Entry updated 12 September 2022. Tagged: Author.
(1933-1982) US author and academic who achieved popularity with his large contemporary novel, The Sunlight Dialogues (1972); much of his work is fantastic, but none of it is in fact sf [for full entry see The Encyclopedia of Fantasy under links below]. His second novel, The Wreckage of Agathon (1970), is a fantasy of history set in an anachronistic Sparta; his third, Grendel (1971), mordantly recasts the Beowulf legend from the Monster's point of view, and renders – more pointedly than Thomas Burnett Swann in his many thematically similar elegies – Anglo-Saxon Man's triumphs as allegorical of the rise of the cruel, modern, industrial world. Further works that contain fantastic elements include Jason and Medeia (1973), a fantasy novel in a quasi-verse format; several tales assembled in The King's Indian: Stories and Tales (coll 1974), including "The Ravages of Spring" (April 1973 Fantastic), a contorted metaphysical fiction involving Clones; Freddy's Book (1980), which contains a book-length medieval fantasy written by an eight-foot-tall twentieth-century Monster; and Mickelsson's Ghosts (1982), which attempts to subsume the ghost story and other narrative conventions into a mundane frame.
More relaxedly, several titles for children and Young Adult readers – including Dragon, Dragon and Other Tales (coll 1975 chap), Gudgekin the Thistle Girl and Other Tales (coll 1976 chap), The King of the Hummingbirds and Other Tales (coll 1977 chap), In the Suicide Mountains (1977), based on Russian folk themes, and Vlemk the Box-Painter (1979), in which the transformative power of art is articulated through a magic portrait – demonstrate an easy grasp of the fantastic he (it seems foolishly and inconsistently) thought inappropriate in his now half-forgotten adult work. Though clearly attracted to various supernatural and classical traditions, Gardner had little apparent interest in the sf or fantasy genres, which are scantly treated in On Moral Fiction (1978), in which he argued for a traditional viewpoint, excoriating what he saw as Postmodernist nihilism. He died in a motorcycle accident.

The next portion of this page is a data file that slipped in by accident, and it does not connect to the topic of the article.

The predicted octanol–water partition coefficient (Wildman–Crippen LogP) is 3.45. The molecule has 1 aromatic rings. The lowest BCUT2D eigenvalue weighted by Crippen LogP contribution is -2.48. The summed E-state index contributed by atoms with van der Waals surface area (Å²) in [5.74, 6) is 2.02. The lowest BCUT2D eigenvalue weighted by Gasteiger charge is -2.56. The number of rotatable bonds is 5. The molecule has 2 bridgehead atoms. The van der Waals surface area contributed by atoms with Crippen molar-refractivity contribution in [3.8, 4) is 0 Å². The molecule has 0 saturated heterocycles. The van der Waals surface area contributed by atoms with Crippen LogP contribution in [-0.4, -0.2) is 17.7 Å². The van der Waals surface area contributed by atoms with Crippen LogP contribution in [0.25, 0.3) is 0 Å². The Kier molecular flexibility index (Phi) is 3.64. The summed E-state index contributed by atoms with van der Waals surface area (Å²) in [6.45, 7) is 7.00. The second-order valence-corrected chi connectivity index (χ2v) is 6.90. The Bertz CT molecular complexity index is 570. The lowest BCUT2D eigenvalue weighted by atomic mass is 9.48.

Gardner should not be confused with the thriller author John Gardner. [JC/GF]
see also: Mythology.
John Champlin Gardner Jr
born Batavia, New York: 21 July 1933
died near Susquehanna, Pennsylvania: 14 September 1982
- The Wreckage of Agathon (New York: Harper and Row, 1970) [hb/Paul Bacon]
- Grendel (New York: Alfred A Knopf, 1971) [hb/Emil Antonucci]
- Jason and Medeia (New York: Alfred A Knopf, 1973) [hb/from Maxfield Parrish]
- The King's Indian: Stories and Tales (New York: Alfred A Knopf, 1974) [coll: hb/Herbert L Fink]
- Dragon, Dragon and Other Tales (New York: Alfred A Knopf, 1975) [coll: chap: hb/Charles Shields]
- Gudgekin the Thistle Girl and Other Tales (New York: Alfred A Knopf, 1976) [coll: chap: hb/Michael Sporn]
- The King of the Hummingbirds and Other Tales (New York: Alfred A Knopf, 1977) [coll: chap: hb/Michael Sporn]
- In the Suicide Mountains (New York: Alfred A Knopf, 1977) [hb/Joe Servello]
- Vlemk the Box-Painter (Northridge, California: Lord John Press, 1979) [hb/Catherine Kanner]
- Freddy's Book (New York: Alfred A Knopf, 1980) [hb/Daniel Biamonte]
- Mickelsson's Ghosts (New York: Alfred A Knopf, 1982) [hb/Albert Chiang]
about the author
- G L Morris. A World of Order and Light: The Fiction of John Gardner (Athens, Georgia: University of Georgia Press, 1984) [nonfiction: hb/]
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